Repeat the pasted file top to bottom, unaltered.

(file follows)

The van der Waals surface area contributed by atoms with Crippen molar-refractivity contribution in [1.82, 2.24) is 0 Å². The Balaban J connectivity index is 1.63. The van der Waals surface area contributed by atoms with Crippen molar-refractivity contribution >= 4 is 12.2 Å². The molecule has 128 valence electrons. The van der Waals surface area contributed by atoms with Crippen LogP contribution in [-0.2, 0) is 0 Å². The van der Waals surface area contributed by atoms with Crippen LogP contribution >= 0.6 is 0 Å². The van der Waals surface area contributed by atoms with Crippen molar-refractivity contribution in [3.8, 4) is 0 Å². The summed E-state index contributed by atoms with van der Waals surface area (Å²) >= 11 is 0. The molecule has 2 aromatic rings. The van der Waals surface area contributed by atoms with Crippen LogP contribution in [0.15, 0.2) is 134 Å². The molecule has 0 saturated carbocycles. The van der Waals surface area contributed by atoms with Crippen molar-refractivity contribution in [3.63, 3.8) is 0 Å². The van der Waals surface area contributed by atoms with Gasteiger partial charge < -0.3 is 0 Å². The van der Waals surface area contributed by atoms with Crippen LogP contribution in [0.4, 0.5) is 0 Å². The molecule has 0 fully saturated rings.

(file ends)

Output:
The van der Waals surface area contributed by atoms with Crippen molar-refractivity contribution in [1.82, 2.24) is 0 Å². The Balaban J connectivity index is 1.63. The van der Waals surface area contributed by atoms with Crippen molar-refractivity contribution >= 4 is 12.2 Å². The molecule has 128 valence electrons. The van der Waals surface area contributed by atoms with Crippen LogP contribution in [-0.2, 0) is 0 Å². The van der Waals surface area contributed by atoms with Crippen LogP contribution >= 0.6 is 0 Å². The van der Waals surface area contributed by atoms with Crippen molar-refractivity contribution in [3.8, 4) is 0 Å². The summed E-state index contributed by atoms with van der Waals surface area (Å²) >= 11 is 0. The molecule has 2 aromatic rings. The van der Waals surface area contributed by atoms with Crippen LogP contribution in [0.15, 0.2) is 134 Å². The molecule has 0 saturated carbocycles. The van der Waals surface area contributed by atoms with Crippen molar-refractivity contribution in [3.63, 3.8) is 0 Å². The van der Waals surface area contributed by atoms with Gasteiger partial charge < -0.3 is 0 Å². The van der Waals surface area contributed by atoms with Crippen LogP contribution in [0.4, 0.5) is 0 Å². The molecule has 0 fully saturated rings.